Cool. I felt a little giddy at this point.
Installing a lamp plug
You have lots of plug options. For a lamp, I didn’t need a 3 prong plug but I bought it anyway because I liked how it looked. 3 prong incorporates the ground wire. Although I didn’t include the ground on mine, please seek advice whether you should or not on your project.
1. Remove the clamp and take the cap off the plug.
The plug components were a very tight fit so I used the butter knife to carefully pry the pieces apart.
2. (not shown) Slip the top cover of the plug onto the wire first.
3. Attach the white positive wire to the stainless screw and the black negative wire to the copper screw.
– make sure this is a very tight fit without extra wire slack otherwise your plug cover will not fit back on again.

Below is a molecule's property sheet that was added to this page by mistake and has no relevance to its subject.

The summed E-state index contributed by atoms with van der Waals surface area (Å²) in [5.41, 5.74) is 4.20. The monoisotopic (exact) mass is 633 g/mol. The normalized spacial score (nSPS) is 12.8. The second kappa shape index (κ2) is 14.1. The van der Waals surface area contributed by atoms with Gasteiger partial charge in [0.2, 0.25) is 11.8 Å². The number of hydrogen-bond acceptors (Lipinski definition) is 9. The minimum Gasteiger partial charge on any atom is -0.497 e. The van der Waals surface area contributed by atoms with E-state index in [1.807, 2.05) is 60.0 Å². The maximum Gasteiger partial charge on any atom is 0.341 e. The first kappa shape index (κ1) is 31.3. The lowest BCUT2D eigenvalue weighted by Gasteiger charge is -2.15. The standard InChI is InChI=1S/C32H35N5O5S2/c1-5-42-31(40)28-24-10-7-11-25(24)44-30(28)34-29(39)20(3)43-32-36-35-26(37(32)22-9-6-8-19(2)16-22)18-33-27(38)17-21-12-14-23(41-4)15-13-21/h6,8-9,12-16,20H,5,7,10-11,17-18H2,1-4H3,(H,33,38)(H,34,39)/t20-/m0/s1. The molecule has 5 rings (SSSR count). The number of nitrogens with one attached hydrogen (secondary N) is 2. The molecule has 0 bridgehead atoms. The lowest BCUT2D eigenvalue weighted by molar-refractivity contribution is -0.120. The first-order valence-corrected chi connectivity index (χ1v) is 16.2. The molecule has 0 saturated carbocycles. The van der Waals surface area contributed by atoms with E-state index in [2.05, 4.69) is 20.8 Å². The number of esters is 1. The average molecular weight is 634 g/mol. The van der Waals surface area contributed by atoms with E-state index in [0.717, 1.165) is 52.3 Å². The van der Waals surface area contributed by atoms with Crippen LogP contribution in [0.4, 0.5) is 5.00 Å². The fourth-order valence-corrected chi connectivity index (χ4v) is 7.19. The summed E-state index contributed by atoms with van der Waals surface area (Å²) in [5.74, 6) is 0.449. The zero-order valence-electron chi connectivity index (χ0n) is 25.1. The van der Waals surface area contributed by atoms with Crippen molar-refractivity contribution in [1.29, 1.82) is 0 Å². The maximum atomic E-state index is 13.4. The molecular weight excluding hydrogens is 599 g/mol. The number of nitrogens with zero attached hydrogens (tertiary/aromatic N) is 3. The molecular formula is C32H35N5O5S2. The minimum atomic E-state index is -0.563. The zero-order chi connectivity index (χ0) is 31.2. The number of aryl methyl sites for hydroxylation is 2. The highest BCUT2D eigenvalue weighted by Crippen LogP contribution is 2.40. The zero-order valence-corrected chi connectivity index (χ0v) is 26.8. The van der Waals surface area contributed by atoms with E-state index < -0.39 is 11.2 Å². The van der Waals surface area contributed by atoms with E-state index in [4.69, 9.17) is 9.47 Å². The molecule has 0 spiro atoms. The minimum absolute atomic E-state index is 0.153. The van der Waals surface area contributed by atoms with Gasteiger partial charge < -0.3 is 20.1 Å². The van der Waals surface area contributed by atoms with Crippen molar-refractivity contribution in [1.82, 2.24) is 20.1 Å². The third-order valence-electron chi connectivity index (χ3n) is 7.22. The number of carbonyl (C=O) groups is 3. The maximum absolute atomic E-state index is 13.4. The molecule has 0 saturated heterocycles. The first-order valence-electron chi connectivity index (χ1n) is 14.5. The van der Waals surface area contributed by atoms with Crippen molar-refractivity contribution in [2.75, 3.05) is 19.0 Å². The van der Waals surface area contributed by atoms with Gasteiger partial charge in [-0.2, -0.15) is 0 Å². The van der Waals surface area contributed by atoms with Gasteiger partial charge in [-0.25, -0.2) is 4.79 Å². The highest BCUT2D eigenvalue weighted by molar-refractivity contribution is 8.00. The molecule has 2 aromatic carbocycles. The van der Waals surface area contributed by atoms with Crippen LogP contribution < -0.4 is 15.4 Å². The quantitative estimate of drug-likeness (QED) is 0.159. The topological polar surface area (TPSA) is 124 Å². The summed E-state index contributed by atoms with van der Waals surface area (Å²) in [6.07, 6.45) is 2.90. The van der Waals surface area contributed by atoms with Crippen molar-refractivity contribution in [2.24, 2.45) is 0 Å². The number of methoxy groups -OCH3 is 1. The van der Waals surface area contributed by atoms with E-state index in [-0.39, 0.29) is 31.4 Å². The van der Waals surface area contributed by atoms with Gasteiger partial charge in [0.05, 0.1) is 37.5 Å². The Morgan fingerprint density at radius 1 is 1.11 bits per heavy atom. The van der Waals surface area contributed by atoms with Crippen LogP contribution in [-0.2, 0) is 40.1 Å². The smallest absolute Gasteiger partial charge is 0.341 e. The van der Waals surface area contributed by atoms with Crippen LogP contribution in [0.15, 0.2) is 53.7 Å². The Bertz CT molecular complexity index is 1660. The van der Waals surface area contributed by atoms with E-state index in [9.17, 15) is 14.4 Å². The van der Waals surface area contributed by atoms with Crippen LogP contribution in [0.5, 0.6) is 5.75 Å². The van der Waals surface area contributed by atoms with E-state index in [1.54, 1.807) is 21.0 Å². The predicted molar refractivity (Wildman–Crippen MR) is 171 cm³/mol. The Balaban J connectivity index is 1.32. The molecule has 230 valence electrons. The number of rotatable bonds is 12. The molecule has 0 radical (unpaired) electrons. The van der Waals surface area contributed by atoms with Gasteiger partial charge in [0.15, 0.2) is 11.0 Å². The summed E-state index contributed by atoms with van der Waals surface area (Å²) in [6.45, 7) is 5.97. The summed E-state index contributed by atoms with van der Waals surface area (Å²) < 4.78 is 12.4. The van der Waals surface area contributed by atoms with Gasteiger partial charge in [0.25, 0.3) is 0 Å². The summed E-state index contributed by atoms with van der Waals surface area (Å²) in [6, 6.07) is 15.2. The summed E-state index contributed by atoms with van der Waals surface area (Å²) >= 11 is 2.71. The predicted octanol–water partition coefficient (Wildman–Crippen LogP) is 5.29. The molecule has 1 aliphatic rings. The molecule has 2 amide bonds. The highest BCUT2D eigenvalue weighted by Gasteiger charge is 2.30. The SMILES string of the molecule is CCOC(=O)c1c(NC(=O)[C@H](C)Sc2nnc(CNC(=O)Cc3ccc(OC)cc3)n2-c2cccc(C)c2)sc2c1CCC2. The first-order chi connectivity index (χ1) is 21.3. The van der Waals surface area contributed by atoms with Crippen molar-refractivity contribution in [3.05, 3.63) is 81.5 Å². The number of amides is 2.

– I did this step 3x as well because of too much wire length AND I forgot to do #2!
4. Slip the cover over top the guts, add the clamp back on (not shown) and you’re done.
I admit, I was nervous to plug it in the first time. I stood on my toes and inched the plug into the socket with the tip of a finger, then sprinted off. I think I was even wearing my rubber soled shoes at the time. That was good, right?!
But I had nothing to fear. It works awesome!
Because the cord is exposed on this kind of lamp, you need a place for it to sit. Various wash line wheels and rusty gears were welded together to create a pulley type effect.
See? It works!! The oil funnel gear junk lamp is lit and ready to….
… become a new cat toy! Sigh…